One of the things technicians pay attention to in addition to price (although “only price pays”) is the internal makeup of a given rally or sell-off. They are looking for divergences that may betray the surface trend everyone else sees. They are looking for clues as to whether the trend is just getting started or about to take a turn in a new direction. Many fundamental analysts and “chief strategist” types look at this stuff too but shhhhh – don’t tell them it’s technical analysis!
Volume used to be a very important tool and an easy one to use at that – declining volumes in the face of a continuing move were often looked at as a sign that less and less people were participating, hence the move may “may be getting long in the tooth.” In recent years volume has become less relevant due to the New Normal of machine-driven trading that removes emotional participation as a noteworthy gauge. Other internal readings, like relative strength, advancers and decliners (the A/D line) and money flow, have grown in importance thanks to the vacuum left by our disinterest in volume of late.
But one very important metric often gets left out in these discussions and so I’m glad my friend JC at All Star Charts was good enough to put it out there at the end of this week. Below, JC looks at the breakout in “net new highs” – stocks making new 52-week highs minus stocks making new52-week lows. This is one of the most important breadth indicators and one that matters even more when the broad market approaches a major high as it is now.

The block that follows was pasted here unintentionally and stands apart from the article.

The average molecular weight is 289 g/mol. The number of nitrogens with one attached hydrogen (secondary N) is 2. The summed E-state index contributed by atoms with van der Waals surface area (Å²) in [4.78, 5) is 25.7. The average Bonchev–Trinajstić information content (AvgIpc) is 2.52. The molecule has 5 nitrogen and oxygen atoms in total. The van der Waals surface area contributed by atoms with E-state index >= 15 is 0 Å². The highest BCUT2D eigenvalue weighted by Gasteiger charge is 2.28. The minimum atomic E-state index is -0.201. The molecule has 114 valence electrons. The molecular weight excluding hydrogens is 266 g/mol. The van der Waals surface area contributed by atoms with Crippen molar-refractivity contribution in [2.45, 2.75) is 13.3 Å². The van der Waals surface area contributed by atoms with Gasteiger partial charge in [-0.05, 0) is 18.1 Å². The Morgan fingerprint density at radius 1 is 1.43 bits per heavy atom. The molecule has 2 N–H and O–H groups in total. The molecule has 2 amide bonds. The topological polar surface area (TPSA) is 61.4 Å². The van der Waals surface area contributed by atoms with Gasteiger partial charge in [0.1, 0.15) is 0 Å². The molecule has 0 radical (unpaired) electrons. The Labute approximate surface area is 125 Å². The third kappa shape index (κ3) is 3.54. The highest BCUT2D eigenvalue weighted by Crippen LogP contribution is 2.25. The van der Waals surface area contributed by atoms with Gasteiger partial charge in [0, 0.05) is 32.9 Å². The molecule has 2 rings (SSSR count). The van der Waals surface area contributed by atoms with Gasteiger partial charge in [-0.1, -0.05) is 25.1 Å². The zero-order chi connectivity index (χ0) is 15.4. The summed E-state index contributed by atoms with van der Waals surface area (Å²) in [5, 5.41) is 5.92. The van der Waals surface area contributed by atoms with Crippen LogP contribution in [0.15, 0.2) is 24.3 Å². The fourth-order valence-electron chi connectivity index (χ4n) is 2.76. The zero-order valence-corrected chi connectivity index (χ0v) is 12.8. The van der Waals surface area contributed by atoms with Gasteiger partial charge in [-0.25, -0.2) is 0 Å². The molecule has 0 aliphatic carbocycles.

Remember right after Labor Day when we were waiting for Net New Highs to stop declining? Wow that feels like a century ago. Just a couple of days after we were complaining that the internals weren’t confirming the new highs in price, boom – net new highs start to breakout. Right on cue.
At the time, we were worried that the divergence we were seeing was way too similar to what we saw in the Spring, just before the market corrected sharply. But, “no sir, not this time”, said Mr. Market. Take a look at the breakout in new highs just after our post that has certainly continued throughout this week.
Josh here – This is an important metric to keep an eye on. For me, the net new highs list was one of the key tells of fall 2007 (in hindsight of course). Back then, the indices were lying to us – charging higher each day while less and less stocks went up with them. I remember saying to JC (we worked together) that there were a handful of stocks that if you don’t own, you might as well not even bother coming in to the office. Boy, was I on to something (without realizing it at the time).
Fortunately, this is not the case here – at least not yet.